I’m glad to see that paper here, I used it recently in a paper presenting a method to improve epidemic forecasts (https://journals.plos.org/plosntds/article?id=10.1371/journal.pntd.0006526). This paper uses Stan too. It is very applied but maybe it will be of use.

There has been more work on calibration since the 207 paper, see, for example Tsyplakov (2013, https://papers.ssrn.com/sol3/papers.cfm?abstract_id=2236605) or Strähl and Ziegel (2017, https://projecteuclid.org/euclid.ejs/1488531637) for newer notions of calibrations.

Regarding posterior evaluation, it has been argued (e.g., Little, 2006, https://doi.org/10.1198/000313006X117837) that frequentist principles are useful for evaluating Bayesian models. See also Krüger et al. (2016, https://arxiv.org/abs/1608.06802) regarding scoring rule computation (such as the CRPS) in an MCMC context.

Thanks for the references. Gelman was a student and collaborator of Little and Rubin, whereas I learned stats from Gelman. So it’s not surprising we’re all thinking the same way about a lot of these problems. Maybe I’ll be able to read them all and post again with a summary.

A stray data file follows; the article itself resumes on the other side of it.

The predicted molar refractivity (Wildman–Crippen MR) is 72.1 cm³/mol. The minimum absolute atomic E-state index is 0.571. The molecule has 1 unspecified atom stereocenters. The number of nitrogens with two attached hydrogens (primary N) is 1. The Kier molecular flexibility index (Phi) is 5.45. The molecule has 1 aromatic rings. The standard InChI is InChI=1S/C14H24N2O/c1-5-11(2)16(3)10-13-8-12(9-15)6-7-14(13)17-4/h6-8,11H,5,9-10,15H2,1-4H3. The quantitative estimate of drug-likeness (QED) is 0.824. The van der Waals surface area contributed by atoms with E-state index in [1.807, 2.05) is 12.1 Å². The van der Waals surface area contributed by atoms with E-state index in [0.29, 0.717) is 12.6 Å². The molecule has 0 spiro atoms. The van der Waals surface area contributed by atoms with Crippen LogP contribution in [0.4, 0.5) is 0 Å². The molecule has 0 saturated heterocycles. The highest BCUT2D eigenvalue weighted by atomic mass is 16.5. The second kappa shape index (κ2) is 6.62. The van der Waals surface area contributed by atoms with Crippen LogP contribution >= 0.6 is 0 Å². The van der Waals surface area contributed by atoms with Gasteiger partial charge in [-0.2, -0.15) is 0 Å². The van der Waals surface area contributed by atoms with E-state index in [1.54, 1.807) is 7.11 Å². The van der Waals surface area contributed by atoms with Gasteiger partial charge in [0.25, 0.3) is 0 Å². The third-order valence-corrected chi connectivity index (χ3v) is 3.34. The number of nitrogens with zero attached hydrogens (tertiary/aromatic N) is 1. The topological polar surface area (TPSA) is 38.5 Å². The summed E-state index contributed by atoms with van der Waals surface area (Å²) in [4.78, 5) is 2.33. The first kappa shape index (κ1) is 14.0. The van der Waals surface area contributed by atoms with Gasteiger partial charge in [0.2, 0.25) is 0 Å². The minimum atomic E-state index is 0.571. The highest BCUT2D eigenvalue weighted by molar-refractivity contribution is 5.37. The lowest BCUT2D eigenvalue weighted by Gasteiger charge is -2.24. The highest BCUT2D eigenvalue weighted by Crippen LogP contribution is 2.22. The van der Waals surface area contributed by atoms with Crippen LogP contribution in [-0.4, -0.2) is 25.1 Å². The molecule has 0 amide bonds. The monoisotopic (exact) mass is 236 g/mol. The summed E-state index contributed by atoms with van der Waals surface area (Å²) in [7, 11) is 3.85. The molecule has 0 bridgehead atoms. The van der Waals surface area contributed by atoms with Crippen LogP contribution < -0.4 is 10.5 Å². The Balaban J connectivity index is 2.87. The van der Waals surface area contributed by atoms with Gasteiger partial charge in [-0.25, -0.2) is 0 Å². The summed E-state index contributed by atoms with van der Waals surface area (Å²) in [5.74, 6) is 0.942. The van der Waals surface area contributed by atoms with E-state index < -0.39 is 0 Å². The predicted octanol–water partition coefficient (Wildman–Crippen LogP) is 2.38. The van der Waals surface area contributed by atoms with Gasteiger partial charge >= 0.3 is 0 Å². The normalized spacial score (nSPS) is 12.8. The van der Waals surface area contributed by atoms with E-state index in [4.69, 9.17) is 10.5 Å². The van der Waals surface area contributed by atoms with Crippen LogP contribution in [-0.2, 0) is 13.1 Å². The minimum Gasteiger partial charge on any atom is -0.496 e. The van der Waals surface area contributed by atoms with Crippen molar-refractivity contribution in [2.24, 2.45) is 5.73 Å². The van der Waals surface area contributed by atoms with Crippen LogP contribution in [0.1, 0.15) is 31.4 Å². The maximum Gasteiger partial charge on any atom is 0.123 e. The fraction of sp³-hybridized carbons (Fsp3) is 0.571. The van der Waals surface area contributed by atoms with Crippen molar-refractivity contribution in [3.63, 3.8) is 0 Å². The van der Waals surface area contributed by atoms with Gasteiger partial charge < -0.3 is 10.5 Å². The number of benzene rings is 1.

Proper scoring rules were used to assess the performance of prediction intervals in the recent M4 forecasting competition: See section 3.3 of https://www.sciencedirect.com/science/article/pii/S0169207019301128

Of note, the best-performing method combined statistical and machine learning methods (https://www.sciencedirect.com/science/article/pii/S0169207019301153)

Thanks for the references. Looks like I have a lot of reading to do.